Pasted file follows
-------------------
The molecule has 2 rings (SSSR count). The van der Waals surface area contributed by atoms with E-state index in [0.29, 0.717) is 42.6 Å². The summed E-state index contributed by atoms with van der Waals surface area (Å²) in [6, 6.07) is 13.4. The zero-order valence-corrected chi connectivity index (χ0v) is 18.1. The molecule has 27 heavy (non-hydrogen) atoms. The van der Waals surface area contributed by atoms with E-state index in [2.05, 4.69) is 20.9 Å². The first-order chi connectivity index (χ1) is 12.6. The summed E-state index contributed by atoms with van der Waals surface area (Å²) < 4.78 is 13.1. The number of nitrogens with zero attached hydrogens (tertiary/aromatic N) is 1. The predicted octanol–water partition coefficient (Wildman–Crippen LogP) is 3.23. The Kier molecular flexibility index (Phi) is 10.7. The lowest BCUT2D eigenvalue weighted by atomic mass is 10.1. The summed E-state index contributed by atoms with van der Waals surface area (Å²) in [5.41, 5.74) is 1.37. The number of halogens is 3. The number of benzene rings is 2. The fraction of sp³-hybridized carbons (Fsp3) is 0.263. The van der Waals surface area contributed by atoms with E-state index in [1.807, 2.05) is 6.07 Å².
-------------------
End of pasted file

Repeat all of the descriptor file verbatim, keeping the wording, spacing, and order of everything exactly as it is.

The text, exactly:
The molecule has 2 rings (SSSR count). The van der Waals surface area contributed by atoms with E-state index in [0.29, 0.717) is 42.6 Å². The summed E-state index contributed by atoms with van der Waals surface area (Å²) in [6, 6.07) is 13.4. The zero-order valence-corrected chi connectivity index (χ0v) is 18.1. The molecule has 27 heavy (non-hydrogen) atoms. The van der Waals surface area contributed by atoms with E-state index in [2.05, 4.69) is 20.9 Å². The first-order chi connectivity index (χ1) is 12.6. The summed E-state index contributed by atoms with van der Waals surface area (Å²) < 4.78 is 13.1. The number of nitrogens with zero attached hydrogens (tertiary/aromatic N) is 1. The predicted octanol–water partition coefficient (Wildman–Crippen LogP) is 3.23. The Kier molecular flexibility index (Phi) is 10.7. The lowest BCUT2D eigenvalue weighted by atomic mass is 10.1. The summed E-state index contributed by atoms with van der Waals surface area (Å²) in [5.41, 5.74) is 1.37. The number of halogens is 3. The number of benzene rings is 2. The fraction of sp³-hybridized carbons (Fsp3) is 0.263. The van der Waals surface area contributed by atoms with E-state index in [1.807, 2.05) is 6.07 Å².